Dunn died in Portugal on 6 November 2012 as a result of complications, following an operation which took place earlier that week. Frank Williams, who played the Vicar in Dad’s Army, said Dunn was always great fun to be around. “Of course he was so much younger than the part he played,” he told BBC Radio Four. “It’s very difficult to think of him as an old man really, but he was a wonderful person to work with – great sense of humour, always fun, a great joy really.” Ian Lavender, who played Private Pike in the show, said: “Out of all of us he had the most time for the fans. Everyone at one time or another would be tempted to duck into a doorway or bury their head in a paper; but not Clive, he always made time for fans.”

A wartime recipe seems suitable. I don’t actually recommend this one, but it is a curiosity. It’s called Lord Woolton pie, a thoroughly forgettable dish. It was created at the Savoy Hotel in London by its then Maître Chef de Cuisine, Francis Latry. It was one of a number of recipes commended to the British public by the Ministry of Food during the Second World War to enable a nutritious diet to be maintained despite shortages and rationing of many types of food, especially meat. It was named after Frederick Marquis, 1st Lord Woolton (1883–1964), who popularized the recipe after he became Minister of Food in 1940. Here’s the recipe as printed in newspapers.

Here’s a better expansion of the recipe.

Lord Woolton Pie



1 lb potato, peeled and diced
1 lb cauliflower, chopped
1 lb carrot, peeled and diced
1 lb parsnip, peeled and diced
3 spring onions, chopped
1 tsp vegetable extract
1 tbsp oatmeal


4 ounces cooked and mashed potatoes
½ tsp salt
8 oz plain flour
3 oz shortening
2 tbsp baking powder


For the filling: Place all ingredients except for parsley into a large pot. Add just enough water to cover. Cook over medium heat, stirring occasionally to prevent the vegetables sticking to the pot. When the vegetables are cooked, turn of the heat and allow the mixture to cool. Sprinkle with parsley and season to taste.

For the crust: Combine the salt, flour and baking powder. Rub the shortening into the flour mixture. Gently mix in the potato. Add a little water if the mix is too dry. Knead the dough and then roll out on a floured board.

Place the pie filling in a deep pie dish or casserole dish. Cover with the potato pastry. Bake in a 400˚F oven for 25-30 minutes or until pastry is lightly browned.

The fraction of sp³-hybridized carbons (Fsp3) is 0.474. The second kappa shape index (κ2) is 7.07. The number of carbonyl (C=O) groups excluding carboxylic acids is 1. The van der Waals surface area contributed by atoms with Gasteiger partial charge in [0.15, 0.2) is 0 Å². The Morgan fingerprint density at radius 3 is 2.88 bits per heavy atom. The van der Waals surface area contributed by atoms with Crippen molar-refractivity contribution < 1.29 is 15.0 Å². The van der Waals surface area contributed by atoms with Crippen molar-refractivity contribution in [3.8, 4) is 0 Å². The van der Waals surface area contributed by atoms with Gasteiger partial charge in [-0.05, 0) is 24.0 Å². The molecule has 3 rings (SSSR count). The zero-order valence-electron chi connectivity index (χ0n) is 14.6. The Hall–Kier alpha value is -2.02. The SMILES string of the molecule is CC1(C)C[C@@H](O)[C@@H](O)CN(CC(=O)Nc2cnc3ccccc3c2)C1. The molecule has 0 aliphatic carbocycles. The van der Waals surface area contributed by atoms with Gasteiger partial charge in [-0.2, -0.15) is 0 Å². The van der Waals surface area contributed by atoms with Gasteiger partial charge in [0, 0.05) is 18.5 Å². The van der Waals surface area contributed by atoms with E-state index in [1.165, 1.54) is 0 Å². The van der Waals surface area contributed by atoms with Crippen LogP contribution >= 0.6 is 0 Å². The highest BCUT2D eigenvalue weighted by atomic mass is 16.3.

Serve with gravy.

[I’m tempted to say, “Let cool and feed to the cat” but my cats would not have touched this.]

Feb 132017

Today is World Radio Day.  It was proclaimed on 3 November 2011 by UNESCO’s 36th General Conference after originally proposed by the Kingdom of Spain. The day is meant to celebrate radio in all its uses, so I’ll follow suit.  Until recently radio was a very important part of my life.  When I was an infant in England in the early 1950s the whole family used to sit around in the living room on a Sunday afternoon with the radio on.  Then when we moved to Australia the radio always had a central role to play.  It was on in the morning at breakfast time, partly for entertainment, and partly to keep track of the time so that we were not late. In the late afternoons there were a number of shows we listened to before dinner including my favorite, The Argonauts Club – a radio show for children featuring games and competitions, with the opportunity to send in your own contributions of poetry, essays, and plays (the best of which were read on the air).  But what caught my most fervent attention for many years was amateur shortwave radio.

My scout troop (1st Gawler) had a very active senior patrol that morphed into a rover patrol and they had an interest in shortwave radio.  They had built a radio shack with a tall antenna on the grounds of the scout hut, and used their old, beat up, valve operated shortwave system to contact scouts around the world, especially during Jamboree on the Air (3rd weekend in October).  Every year I went all day, well into the night, to take my turn chatting with scouts all over the world.  For years after I had a dream that one day I would set up my own shortwave station.  These were the days before easy global communications by telephone, let alone internet, and it resonated with me, as it did with many others.  Here’s two versions of “The Radio Ham” by Tony Hancock (first the radio version, then the television version) to get the general flavor: